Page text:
Where the Sidewalk Ends, Love Begins
Graham proves her worth in Burns’ date movie for jaded loversBy Sandra M. Chung
ASSOCIATE ARTS EDITOR
Written and Directed by Ed Burns
Starring Ed Burns, Rosario Dawson, Heather Graham, Stanley Tucci, Brittany Murphy, David Krumholtz
Sidewalks of New York is about six beautiful actors portraying everyday, middle-class New Yorkers -- none of whom die, blow anything up, overcome odds to save the planet, discover a government conspiracy, or realize anything profound. In short, it’s a well-made film that will neither shock you nor change your life.
Writer/director Ed Burns’ attempt to make a “real” movie about love, sex, and relationships takes the form of a mock documentary minus narration. The camera follows the six lead characters as they stumble through their interwoven lives. Clips of “interviews” with the six reveal their differing thoughts and feelings on love, sex, and relationships.
The New Yorkers begin the movie in three couples, and through the course of the plot, rearrange themselves into three new couples. Maria (Rosario Dawson, Josie and the Pussycats) is an attractive kindergarten teacher who has been living a guarded, solitary life since her divorce from Ben (David Krumholtz). Tommy (Burns) entices her back into the dating world, if only temporarily. In the meantime, Ashley (Brittany Murphy, Clueless) and Griffin (Stanley Tucci) find their forbidden relationship swiftly turning sour as disillusioned trophy wife Annie (Heather Graham) notices his suspicious behavior and begins to put two and two together. Add Ben’s frequent visits to the coffee shop where Ashley works and Tommy’s need for a new piece of real estate to call home, and the passage of time takes care of the rest.
Sidewalks is essentially Annie Hall without the self-deprecating humor of Woody Allen. Its humor is mostly subtle, complex, and situational. Carpo (Dennis Farina), a shameless womanizer, is responsible for most of the movie’s comic relief, sheltering the newly homeless Tommy and offering him relationship advice that ranges in character from hilariously slimy to soundly logical.
Burns’ script is intelligent without being obscure, though noticeably skewed towards the male perspective. It focuses on developing the six main characters at the expense of minor characters and superfluous action. The plot is a simple circle: Tommy is kicked out by his girlfriend and meets Maria, who used to be married to Ben, who falls in love with Ashley, who has an affair with Griffin, who is married to Annie, who is Tommy’s real estate agent. The tried-and-true-relationship-woes format adds up to a blandly predictable denouement: at the end of the movie everyone ends up where he or she deserves to be.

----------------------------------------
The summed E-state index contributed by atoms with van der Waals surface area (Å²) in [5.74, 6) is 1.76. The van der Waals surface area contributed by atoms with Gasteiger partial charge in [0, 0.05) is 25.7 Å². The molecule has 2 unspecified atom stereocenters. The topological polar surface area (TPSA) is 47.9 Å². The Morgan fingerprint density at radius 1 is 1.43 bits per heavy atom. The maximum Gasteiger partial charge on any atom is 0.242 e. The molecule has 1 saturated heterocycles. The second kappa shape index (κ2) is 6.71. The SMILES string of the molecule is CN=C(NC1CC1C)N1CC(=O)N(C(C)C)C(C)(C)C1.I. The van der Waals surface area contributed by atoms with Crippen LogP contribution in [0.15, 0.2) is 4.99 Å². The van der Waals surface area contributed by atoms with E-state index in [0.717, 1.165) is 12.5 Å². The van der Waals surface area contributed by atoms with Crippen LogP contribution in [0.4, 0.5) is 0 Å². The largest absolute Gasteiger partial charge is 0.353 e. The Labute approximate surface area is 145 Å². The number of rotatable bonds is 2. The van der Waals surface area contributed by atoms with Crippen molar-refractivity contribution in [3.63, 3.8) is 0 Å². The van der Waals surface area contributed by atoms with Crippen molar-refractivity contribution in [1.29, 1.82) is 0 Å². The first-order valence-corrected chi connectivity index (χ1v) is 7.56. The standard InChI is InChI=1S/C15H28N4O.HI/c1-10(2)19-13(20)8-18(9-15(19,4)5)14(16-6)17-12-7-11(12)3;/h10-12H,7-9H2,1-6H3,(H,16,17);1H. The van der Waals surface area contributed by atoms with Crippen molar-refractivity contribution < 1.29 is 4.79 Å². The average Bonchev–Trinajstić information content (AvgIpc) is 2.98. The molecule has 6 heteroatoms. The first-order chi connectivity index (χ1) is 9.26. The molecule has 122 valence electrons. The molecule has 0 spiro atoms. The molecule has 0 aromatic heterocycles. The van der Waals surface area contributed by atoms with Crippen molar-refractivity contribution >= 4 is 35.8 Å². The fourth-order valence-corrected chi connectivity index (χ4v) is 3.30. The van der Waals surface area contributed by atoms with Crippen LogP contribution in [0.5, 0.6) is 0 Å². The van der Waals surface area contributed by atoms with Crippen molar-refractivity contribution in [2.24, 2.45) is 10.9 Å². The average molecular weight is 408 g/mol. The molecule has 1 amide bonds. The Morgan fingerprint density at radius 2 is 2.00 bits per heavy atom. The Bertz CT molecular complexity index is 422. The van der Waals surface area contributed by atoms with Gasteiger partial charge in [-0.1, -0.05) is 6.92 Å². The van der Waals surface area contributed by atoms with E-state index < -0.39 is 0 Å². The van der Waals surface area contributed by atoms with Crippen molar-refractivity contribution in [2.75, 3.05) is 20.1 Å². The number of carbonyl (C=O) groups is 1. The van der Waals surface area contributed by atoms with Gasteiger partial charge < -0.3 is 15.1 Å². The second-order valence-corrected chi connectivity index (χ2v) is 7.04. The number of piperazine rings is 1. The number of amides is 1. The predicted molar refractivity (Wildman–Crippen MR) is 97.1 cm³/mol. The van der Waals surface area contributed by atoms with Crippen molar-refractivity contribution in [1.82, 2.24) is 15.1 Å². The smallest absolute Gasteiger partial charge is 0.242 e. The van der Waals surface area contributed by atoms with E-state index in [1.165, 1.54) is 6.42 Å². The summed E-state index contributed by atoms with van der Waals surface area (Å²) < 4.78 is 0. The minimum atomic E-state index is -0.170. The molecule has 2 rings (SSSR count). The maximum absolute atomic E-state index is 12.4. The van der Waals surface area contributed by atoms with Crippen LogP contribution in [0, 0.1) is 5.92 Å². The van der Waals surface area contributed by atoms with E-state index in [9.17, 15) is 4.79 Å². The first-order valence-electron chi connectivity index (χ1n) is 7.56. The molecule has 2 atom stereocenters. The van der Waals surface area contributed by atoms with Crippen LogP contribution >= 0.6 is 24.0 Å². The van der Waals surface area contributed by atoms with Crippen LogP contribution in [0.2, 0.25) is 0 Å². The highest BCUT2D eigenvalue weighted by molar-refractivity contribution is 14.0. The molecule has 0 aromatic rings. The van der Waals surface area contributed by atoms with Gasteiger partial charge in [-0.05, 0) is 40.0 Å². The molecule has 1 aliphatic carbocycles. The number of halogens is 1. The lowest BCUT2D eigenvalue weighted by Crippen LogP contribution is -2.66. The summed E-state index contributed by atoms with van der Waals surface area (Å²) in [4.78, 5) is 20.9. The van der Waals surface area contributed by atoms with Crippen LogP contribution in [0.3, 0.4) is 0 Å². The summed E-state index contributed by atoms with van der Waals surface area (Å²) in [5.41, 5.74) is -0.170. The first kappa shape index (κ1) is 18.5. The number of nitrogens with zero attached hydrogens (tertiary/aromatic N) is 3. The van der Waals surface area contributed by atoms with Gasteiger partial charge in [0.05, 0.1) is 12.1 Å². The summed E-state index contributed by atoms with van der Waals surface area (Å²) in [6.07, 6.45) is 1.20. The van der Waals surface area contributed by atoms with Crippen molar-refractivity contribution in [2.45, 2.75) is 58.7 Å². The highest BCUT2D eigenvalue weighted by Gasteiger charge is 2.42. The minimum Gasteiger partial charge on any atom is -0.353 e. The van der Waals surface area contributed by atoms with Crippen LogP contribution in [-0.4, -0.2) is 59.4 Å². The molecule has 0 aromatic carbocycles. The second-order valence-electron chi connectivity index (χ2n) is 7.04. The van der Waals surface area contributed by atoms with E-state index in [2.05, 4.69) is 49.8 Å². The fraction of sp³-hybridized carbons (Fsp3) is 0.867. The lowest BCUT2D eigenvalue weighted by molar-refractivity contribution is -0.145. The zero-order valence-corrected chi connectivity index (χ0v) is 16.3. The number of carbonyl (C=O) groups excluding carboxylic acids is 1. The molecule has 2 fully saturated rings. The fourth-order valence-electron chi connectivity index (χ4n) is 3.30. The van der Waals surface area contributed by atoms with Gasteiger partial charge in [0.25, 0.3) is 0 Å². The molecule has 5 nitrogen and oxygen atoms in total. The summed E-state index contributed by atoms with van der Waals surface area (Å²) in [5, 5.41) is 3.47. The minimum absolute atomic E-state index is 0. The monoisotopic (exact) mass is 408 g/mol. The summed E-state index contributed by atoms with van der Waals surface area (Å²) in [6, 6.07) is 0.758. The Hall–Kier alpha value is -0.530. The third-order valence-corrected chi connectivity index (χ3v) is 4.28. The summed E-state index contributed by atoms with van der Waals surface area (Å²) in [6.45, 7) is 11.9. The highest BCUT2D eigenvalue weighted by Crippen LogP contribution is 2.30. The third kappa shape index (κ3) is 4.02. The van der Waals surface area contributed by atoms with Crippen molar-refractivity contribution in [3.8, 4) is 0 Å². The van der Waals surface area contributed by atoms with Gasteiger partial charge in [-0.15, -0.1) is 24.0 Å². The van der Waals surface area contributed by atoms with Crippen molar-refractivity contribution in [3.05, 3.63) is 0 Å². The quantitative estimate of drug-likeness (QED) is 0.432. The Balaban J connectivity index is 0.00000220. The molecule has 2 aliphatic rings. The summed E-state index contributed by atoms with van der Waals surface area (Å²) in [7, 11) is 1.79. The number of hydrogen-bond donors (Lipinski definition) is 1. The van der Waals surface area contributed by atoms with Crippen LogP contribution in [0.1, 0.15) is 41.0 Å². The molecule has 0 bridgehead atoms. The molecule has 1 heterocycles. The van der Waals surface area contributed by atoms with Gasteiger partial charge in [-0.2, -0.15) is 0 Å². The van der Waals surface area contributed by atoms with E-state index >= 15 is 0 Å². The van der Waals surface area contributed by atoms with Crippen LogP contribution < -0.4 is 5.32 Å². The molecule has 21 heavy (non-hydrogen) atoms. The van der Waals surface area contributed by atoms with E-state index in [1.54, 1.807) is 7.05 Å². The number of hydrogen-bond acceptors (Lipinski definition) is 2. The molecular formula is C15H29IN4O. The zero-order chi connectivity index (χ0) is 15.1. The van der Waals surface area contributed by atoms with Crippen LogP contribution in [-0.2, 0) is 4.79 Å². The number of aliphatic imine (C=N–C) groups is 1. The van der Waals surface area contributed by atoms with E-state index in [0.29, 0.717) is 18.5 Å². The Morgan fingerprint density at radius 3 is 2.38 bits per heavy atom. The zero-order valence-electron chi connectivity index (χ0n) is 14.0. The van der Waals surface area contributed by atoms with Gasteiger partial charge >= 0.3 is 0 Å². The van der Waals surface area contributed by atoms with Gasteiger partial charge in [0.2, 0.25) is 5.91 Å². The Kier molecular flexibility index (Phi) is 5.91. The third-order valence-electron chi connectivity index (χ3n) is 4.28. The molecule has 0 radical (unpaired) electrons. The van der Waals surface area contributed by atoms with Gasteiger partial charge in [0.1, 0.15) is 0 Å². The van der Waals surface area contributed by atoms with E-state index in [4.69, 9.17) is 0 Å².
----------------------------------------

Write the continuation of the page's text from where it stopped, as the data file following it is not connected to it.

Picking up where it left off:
With such a mundane setting and familiar storyline, wise casting choices were the crucial rescue of Burns’ vision. Fortunately, the casting director delivers. Graham gives a surprisingly competent performance, considering the hefty proportion of her prior film roles which fall into few categories other than eye candy. Her Annie is aloof and cerebral, with a secret romantic vulnerability. Krumholtz pulls off another mixed-up, endearingly clumsy character akin to his turn as Joseph Gordon-Levitt’s sidekick in the teen-targeted Shakespeare adaptation Ten Things I Hate About You. Murphy, another refugee from the adolescent movie world, dusts off her ditzy Clueless character and adds light touches of maturity and worldliness, while her onscreen lover, Tucci, is superbly convincing as the possessive, philandering dentist.
At first glance, this film seems to be nothing more than a manifestation of Burns’ narcissism; it’s as if he found his own life fascinating enough to dramatize it and expect the world to clamor to see the movie version. The unnecessary soundtrack attempts and fails at fashionable edginess with short, lyricless clips off the Cake album Prolonging the Magic. However, the quality of the acting, script, and cinematography partially make up for whatever self-indulgence was responsible for the film’s existence.
Sidewalks has anything but broad appeal. Burns’ film demands a thinking moviegoer with a genuine interest in social psychology. A piece that compares and contrasts Venus and Mars in the earthly city of New York has the potential to seriously interest only people who make a habit of pondering the fascinatingly complex behavior of our sexually dimorphic species. If the above description doesn’t apply to you, you’d be better off watching When Harry Met Sally.